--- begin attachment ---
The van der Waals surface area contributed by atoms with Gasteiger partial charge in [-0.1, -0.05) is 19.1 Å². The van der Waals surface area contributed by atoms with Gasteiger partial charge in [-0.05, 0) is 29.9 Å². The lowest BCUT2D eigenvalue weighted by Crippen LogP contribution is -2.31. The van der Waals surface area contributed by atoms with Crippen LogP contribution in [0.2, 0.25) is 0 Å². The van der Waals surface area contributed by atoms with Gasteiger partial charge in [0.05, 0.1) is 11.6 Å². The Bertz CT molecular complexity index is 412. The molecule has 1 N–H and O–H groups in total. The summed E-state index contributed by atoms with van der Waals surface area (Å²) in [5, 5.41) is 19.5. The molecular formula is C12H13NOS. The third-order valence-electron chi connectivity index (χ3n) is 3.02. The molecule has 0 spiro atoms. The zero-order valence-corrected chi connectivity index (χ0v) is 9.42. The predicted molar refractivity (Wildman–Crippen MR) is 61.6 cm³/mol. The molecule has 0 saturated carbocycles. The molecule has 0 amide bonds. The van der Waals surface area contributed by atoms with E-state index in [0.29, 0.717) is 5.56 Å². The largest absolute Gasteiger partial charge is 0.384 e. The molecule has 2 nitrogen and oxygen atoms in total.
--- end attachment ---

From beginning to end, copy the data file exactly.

The van der Waals surface area contributed by atoms with Gasteiger partial charge in [-0.1, -0.05) is 19.1 Å². The van der Waals surface area contributed by atoms with Gasteiger partial charge in [-0.05, 0) is 29.9 Å². The lowest BCUT2D eigenvalue weighted by Crippen LogP contribution is -2.31. The van der Waals surface area contributed by atoms with Crippen LogP contribution in [0.2, 0.25) is 0 Å². The van der Waals surface area contributed by atoms with Gasteiger partial charge in [0.05, 0.1) is 11.6 Å². The Bertz CT molecular complexity index is 412. The molecule has 1 N–H and O–H groups in total. The summed E-state index contributed by atoms with van der Waals surface area (Å²) in [5, 5.41) is 19.5. The molecular formula is C12H13NOS. The third-order valence-electron chi connectivity index (χ3n) is 3.02. The molecule has 0 spiro atoms. The zero-order valence-corrected chi connectivity index (χ0v) is 9.42. The predicted molar refractivity (Wildman–Crippen MR) is 61.6 cm³/mol. The molecule has 0 saturated carbocycles. The molecule has 0 amide bonds. The van der Waals surface area contributed by atoms with E-state index in [0.29, 0.717) is 5.56 Å². The largest absolute Gasteiger partial charge is 0.384 e. The molecule has 2 nitrogen and oxygen atoms in total.